Perhaps that is also the type of GP who cares. One who is not satisfied to look on dispassionately from a distance but who instead is willing perhaps to take a leaf out of the Beatles songbook. One who realises that it is only by letting others into our heart that we can we start to make things better. One who well knows that ‘it’s a fool who plays it cool by making this world a little colder’.
A couple of years ago retirement seemed an age away for me. Now it seems a lot closer. A few weeks back, after chatting about the imminent retirement of one my colleagues, a patient said to me, ‘You’re not thinking of retiring too are you?’. I replied: ‘All the time!’. But my partners needn’t worry, I’ve no immediate plans to go. But it’s only my being able to be close to patients again that will keep me in the job.
Because that’s what I enjoy. I need to enjoy my job, and my patients need me to enjoy my job too. For it is better to be cared for by someone who enjoys their work than someone who is dutifully going through the motions.
So let me hang some of these ideas on an example or two. On things that have brought me pleasure this year.
Firstly there was helping out at the local Covid vaccination centre. Without a doubt the most rewarding work I’ve done this year. To be part of a team doing something so simple and yet so genuinely worthwhile was immensely satisfying. Back then the daily death rate was at its highest – peaking at 1820 in a single day if memory serves me right. At the time it was tempting to console oneself with the thought that it was only the frail and elderly that were actually dying in any numbers, and that as such it somehow didn’t really matter. But in those early days it was the self same frail and elderly that were attending the vaccination centres for their jabs, each a representative of the cohort of people who were largely making up those whose deaths were being reported daily on the news. And what a warm, friendly, appreciative bunch of people they were. ‘From a distance’, it was just old people who were dying. Up close they were a group made up of delightful men and women.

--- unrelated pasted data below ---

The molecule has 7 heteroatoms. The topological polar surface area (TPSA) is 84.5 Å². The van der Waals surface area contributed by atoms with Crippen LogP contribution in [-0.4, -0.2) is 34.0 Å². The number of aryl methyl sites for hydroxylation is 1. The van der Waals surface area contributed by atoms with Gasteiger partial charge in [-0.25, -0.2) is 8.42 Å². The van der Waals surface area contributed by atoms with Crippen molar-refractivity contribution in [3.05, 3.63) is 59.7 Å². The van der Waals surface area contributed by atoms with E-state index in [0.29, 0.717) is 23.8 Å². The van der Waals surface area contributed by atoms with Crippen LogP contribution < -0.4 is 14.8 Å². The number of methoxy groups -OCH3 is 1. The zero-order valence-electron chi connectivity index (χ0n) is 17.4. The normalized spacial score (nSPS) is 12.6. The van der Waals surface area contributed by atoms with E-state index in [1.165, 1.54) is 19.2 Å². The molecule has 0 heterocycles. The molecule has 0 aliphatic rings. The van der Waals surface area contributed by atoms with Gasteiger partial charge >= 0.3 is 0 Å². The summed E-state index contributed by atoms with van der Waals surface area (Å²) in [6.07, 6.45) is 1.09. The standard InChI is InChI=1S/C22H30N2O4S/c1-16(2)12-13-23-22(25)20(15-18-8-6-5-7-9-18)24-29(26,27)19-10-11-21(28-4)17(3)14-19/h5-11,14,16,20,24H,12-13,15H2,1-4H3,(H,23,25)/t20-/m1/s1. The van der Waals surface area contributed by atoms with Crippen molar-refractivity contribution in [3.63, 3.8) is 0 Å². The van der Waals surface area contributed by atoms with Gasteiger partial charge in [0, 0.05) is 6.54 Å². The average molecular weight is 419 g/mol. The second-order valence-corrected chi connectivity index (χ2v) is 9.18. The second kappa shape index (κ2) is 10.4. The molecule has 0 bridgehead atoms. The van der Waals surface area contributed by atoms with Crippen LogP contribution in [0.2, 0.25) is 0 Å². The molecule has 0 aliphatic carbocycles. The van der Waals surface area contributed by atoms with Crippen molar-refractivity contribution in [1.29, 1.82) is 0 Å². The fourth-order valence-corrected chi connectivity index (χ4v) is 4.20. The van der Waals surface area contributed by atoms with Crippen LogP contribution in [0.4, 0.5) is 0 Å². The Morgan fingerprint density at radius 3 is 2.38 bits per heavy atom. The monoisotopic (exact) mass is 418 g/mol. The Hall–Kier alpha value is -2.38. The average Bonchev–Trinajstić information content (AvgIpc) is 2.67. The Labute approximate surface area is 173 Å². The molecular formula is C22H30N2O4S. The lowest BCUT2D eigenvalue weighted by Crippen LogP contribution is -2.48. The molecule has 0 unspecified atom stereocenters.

And secondly there was that time up at one of the local nursing homes. I admit to having been a little frustrated to be called to visit a demented old man late one evening at the end of what had already been a busy on call day. He was ninety if he was a day and clearly close to death. The junior nurse showed me his TEP form which suggested that I should be admitting him to hospital but to my mind that seemed a far from sensible course of action. The nurse manager who, incidentally, started working at the home the same year I first worked at my practice, was there that evening. She said how she’d be sad if the man she’d known for 15 years died in hospital. So I spoke to his only relative, a younger brother, who agreed that he should be left where he was and simply kept comfortable. But what I found hugely touching was what the brother said next. ‘I want you know something doctor. That man is my hero – for caring for me when nobody else would.’